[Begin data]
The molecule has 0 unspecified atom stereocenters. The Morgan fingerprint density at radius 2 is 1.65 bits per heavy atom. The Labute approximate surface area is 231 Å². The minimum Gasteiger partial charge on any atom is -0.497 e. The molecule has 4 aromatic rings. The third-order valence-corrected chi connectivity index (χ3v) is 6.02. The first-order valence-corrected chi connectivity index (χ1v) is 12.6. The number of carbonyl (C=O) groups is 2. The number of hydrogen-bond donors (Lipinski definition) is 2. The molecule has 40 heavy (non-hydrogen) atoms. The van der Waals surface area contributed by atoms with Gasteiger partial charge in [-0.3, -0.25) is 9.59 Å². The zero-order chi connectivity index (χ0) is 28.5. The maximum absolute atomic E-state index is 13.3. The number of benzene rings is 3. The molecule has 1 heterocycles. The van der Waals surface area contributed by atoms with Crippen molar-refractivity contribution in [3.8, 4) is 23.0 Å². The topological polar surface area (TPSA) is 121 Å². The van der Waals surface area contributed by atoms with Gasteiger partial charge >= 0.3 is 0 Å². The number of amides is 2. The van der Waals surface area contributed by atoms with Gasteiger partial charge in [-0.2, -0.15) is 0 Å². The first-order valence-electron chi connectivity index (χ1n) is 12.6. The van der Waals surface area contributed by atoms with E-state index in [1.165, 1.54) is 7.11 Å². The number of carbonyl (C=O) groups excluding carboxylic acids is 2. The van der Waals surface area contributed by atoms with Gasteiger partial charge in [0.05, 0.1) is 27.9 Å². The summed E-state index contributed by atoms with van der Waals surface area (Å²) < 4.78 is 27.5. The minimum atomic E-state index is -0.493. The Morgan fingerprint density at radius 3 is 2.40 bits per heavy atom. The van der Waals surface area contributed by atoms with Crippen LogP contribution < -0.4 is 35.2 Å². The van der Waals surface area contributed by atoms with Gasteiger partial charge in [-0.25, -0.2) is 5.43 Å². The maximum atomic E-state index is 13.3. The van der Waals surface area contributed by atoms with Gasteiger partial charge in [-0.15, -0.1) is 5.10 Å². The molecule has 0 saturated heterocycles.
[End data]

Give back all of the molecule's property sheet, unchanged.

The molecule has 0 unspecified atom stereocenters. The Morgan fingerprint density at radius 2 is 1.65 bits per heavy atom. The Labute approximate surface area is 231 Å². The minimum Gasteiger partial charge on any atom is -0.497 e. The molecule has 4 aromatic rings. The third-order valence-corrected chi connectivity index (χ3v) is 6.02. The first-order valence-corrected chi connectivity index (χ1v) is 12.6. The number of carbonyl (C=O) groups is 2. The number of hydrogen-bond donors (Lipinski definition) is 2. The molecule has 40 heavy (non-hydrogen) atoms. The van der Waals surface area contributed by atoms with Gasteiger partial charge in [-0.3, -0.25) is 9.59 Å². The zero-order chi connectivity index (χ0) is 28.5. The maximum absolute atomic E-state index is 13.3. The number of benzene rings is 3. The molecule has 1 heterocycles. The van der Waals surface area contributed by atoms with Crippen molar-refractivity contribution in [3.8, 4) is 23.0 Å². The topological polar surface area (TPSA) is 121 Å². The van der Waals surface area contributed by atoms with Gasteiger partial charge >= 0.3 is 0 Å². The number of amides is 2. The van der Waals surface area contributed by atoms with Gasteiger partial charge in [-0.2, -0.15) is 0 Å². The first-order valence-electron chi connectivity index (χ1n) is 12.6. The van der Waals surface area contributed by atoms with E-state index in [1.165, 1.54) is 7.11 Å². The number of carbonyl (C=O) groups excluding carboxylic acids is 2. The van der Waals surface area contributed by atoms with Gasteiger partial charge in [0.05, 0.1) is 27.9 Å². The summed E-state index contributed by atoms with van der Waals surface area (Å²) < 4.78 is 27.5. The minimum atomic E-state index is -0.493. The Morgan fingerprint density at radius 3 is 2.40 bits per heavy atom. The van der Waals surface area contributed by atoms with Crippen LogP contribution < -0.4 is 35.2 Å². The van der Waals surface area contributed by atoms with Gasteiger partial charge in [-0.25, -0.2) is 5.43 Å². The maximum atomic E-state index is 13.3. The van der Waals surface area contributed by atoms with Gasteiger partial charge in [-0.15, -0.1) is 5.10 Å². The molecule has 0 saturated heterocycles.